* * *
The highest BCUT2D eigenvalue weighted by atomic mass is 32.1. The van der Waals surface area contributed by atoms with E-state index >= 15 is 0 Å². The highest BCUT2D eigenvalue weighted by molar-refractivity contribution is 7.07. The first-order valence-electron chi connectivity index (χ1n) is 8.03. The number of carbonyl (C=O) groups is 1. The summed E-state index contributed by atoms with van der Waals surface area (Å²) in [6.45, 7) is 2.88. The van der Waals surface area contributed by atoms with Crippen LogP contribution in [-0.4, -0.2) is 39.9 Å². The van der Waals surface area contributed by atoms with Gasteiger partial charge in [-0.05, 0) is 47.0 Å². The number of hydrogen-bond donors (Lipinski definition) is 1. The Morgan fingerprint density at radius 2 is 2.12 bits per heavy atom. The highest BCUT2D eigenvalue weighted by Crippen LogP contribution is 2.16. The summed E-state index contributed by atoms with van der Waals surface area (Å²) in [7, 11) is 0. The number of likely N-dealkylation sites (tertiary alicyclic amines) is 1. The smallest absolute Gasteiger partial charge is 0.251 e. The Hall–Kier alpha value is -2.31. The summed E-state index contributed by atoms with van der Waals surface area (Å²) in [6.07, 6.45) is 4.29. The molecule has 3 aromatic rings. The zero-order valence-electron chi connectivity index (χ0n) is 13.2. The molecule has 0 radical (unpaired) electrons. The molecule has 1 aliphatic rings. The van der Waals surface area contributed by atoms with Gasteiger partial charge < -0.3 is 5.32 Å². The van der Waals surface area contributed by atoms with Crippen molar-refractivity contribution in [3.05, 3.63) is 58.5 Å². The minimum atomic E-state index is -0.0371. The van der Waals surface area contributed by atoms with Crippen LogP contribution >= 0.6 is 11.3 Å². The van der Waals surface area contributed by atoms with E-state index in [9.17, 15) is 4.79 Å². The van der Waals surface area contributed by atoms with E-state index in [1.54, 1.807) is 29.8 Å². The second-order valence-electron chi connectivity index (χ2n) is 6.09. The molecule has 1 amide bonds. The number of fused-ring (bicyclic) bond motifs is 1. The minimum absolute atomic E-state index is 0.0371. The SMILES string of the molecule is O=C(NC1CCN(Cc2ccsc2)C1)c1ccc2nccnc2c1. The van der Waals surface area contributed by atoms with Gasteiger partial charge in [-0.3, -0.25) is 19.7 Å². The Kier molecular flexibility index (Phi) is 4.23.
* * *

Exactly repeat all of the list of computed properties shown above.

The highest BCUT2D eigenvalue weighted by atomic mass is 32.1. The van der Waals surface area contributed by atoms with E-state index >= 15 is 0 Å². The highest BCUT2D eigenvalue weighted by molar-refractivity contribution is 7.07. The first-order valence-electron chi connectivity index (χ1n) is 8.03. The number of carbonyl (C=O) groups is 1. The summed E-state index contributed by atoms with van der Waals surface area (Å²) in [6.45, 7) is 2.88. The van der Waals surface area contributed by atoms with Crippen LogP contribution in [-0.4, -0.2) is 39.9 Å². The van der Waals surface area contributed by atoms with Gasteiger partial charge in [-0.05, 0) is 47.0 Å². The number of hydrogen-bond donors (Lipinski definition) is 1. The Morgan fingerprint density at radius 2 is 2.12 bits per heavy atom. The highest BCUT2D eigenvalue weighted by Crippen LogP contribution is 2.16. The summed E-state index contributed by atoms with van der Waals surface area (Å²) in [7, 11) is 0. The number of likely N-dealkylation sites (tertiary alicyclic amines) is 1. The smallest absolute Gasteiger partial charge is 0.251 e. The Hall–Kier alpha value is -2.31. The summed E-state index contributed by atoms with van der Waals surface area (Å²) in [6.07, 6.45) is 4.29. The molecule has 3 aromatic rings. The zero-order valence-electron chi connectivity index (χ0n) is 13.2. The molecule has 0 radical (unpaired) electrons. The molecule has 1 aliphatic rings. The van der Waals surface area contributed by atoms with Gasteiger partial charge < -0.3 is 5.32 Å². The van der Waals surface area contributed by atoms with Crippen molar-refractivity contribution in [3.05, 3.63) is 58.5 Å². The minimum atomic E-state index is -0.0371. The van der Waals surface area contributed by atoms with Crippen LogP contribution >= 0.6 is 11.3 Å². The van der Waals surface area contributed by atoms with E-state index in [9.17, 15) is 4.79 Å². The van der Waals surface area contributed by atoms with E-state index in [1.54, 1.807) is 29.8 Å². The second-order valence-electron chi connectivity index (χ2n) is 6.09. The molecule has 1 amide bonds. The number of fused-ring (bicyclic) bond motifs is 1. The minimum absolute atomic E-state index is 0.0371. The SMILES string of the molecule is O=C(NC1CCN(Cc2ccsc2)C1)c1ccc2nccnc2c1. The van der Waals surface area contributed by atoms with Gasteiger partial charge in [-0.3, -0.25) is 19.7 Å². The Kier molecular flexibility index (Phi) is 4.23.